New Hampshire

53168

```SELECT region, STDEV(revenue)
FROM revenue
GROUP BY region
```

region

stdev

South

37709.24377832752

Northeast

29016.36924794922

## STDEVP¶

Description

The `STDEVP` function returns the population standard deviation of each group of values.

This function does not take into account `NULL` values to calculate the result.

Syntax

```STDEVP( <expression> ) : decimal
```
• `expression`. Required. Any numeric data type.

Example

Consider the view `sales_by_region`:

region

state

revenue

South

Alabama

53168

South

Mississippi

5681

South

Tennessee

80166

Northeast

New York

12945

Northeast

Pennsylvania

69284

Northeast

New Hampshire

53168

```SELECT region, STDEVP(revenue)
FROM revenue
GROUP BY region
```

region

stdevp

South

30789.46861437455

Northeast

23691.76628188695

## SUM¶

Description

The `SUM` function returns the sum of all non-null values of a field for each group of values.

Syntax

```SUM ( <expression> )
```
• `expression`. Required. Any numeric data type.

The return type is the type of the input expression.

Examples

Consider the following view `V`:

a

b

group1

1

group1

2

group1

NULL

group2

4

Example 1

```SELECT SUM(b)
FROM v
```

sum

7

Example 2

```SELECT a, SUM(b)
FROM v
GROUP BY a
```

a

sum

group1

3

group2

4

## VAR¶

Description

The `VAR` function returns the sample variance of each group of values.

This function does not take into account `NULL` values to calculate the result.

Syntax

```VAR( <expression> ) : decimal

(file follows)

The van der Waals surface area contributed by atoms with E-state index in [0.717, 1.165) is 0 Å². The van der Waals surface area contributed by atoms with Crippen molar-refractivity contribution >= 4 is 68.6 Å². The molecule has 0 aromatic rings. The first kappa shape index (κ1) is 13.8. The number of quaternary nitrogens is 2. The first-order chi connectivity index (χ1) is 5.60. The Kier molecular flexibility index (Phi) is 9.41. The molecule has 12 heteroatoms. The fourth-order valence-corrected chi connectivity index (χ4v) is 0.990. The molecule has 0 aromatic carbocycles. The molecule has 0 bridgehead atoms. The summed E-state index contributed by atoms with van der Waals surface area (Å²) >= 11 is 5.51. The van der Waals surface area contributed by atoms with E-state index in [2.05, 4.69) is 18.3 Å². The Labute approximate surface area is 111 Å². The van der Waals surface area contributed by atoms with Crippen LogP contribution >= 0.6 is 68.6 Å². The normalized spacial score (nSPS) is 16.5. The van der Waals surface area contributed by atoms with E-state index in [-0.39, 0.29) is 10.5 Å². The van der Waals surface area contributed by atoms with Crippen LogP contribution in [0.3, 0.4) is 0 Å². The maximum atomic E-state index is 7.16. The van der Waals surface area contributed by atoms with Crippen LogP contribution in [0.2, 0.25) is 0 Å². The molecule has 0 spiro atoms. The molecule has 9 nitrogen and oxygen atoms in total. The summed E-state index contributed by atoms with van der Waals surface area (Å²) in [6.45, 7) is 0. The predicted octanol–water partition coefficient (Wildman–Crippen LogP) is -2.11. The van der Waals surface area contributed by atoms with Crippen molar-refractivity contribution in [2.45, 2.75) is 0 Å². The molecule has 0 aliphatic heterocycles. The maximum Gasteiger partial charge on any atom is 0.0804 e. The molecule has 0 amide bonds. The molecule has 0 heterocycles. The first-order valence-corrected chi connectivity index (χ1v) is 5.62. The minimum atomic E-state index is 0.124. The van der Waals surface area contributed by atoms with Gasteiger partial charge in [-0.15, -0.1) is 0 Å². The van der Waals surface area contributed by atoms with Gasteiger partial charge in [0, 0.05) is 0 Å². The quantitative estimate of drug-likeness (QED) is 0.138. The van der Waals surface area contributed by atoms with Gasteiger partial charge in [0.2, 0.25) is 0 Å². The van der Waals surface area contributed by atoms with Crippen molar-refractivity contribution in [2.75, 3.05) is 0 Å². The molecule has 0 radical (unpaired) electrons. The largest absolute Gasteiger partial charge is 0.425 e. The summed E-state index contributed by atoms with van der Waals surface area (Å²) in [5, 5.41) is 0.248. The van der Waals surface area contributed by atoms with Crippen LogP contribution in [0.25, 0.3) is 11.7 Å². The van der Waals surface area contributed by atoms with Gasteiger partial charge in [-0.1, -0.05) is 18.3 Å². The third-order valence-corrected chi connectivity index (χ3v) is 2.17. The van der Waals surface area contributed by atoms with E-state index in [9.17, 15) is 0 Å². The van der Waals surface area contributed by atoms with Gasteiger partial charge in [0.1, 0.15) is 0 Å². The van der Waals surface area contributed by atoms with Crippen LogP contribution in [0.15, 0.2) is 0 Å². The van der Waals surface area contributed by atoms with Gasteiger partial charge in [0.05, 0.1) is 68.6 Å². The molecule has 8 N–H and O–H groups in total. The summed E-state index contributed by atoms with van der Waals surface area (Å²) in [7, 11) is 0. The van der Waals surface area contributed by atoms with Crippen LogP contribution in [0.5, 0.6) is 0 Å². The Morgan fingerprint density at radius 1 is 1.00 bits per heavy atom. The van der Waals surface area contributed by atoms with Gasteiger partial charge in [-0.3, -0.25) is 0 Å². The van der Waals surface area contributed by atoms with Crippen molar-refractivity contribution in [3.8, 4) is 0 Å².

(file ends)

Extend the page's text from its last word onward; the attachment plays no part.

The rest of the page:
```
• `expression`. Required. Any numeric data type.

Example

Consider the view `sales_by_region`:

region

state

revenue

South

Alabama

53168

South

Mississippi

5681

South

Tennessee

80166

Northeast

New York

12945

Northeast

Pennsylvania

69284

Northeast

New Hampshire

53168

```SELECT region, VAR(revenue)
FROM revenue
GROUP BY region
```

region

var

South

1.4219870663333333E9

Northeast

8.419496843333333E8

## VARP¶

Description

The `VARP` function returns the population variance of each group of values.

This function does not take into account `NULL` values to calculate the result.

Syntax

```VARP( <expression> ) : double
```
• `expression`. Required. Any numeric data type.

Example

Consider the view `sales_by_region`:

region

state

revenue

South

Alabama

53168

South

Mississippi

5681

South

Tennessee

80166

Northeast

New York

12945

Northeast

Pennsylvania

69284

Northeast

New Hampshire

53168

```SELECT region, VARP(revenue)
FROM revenue
GROUP BY region
```

region

varp

South

9.479913775555555E8

Northeast

5.612997895555555E8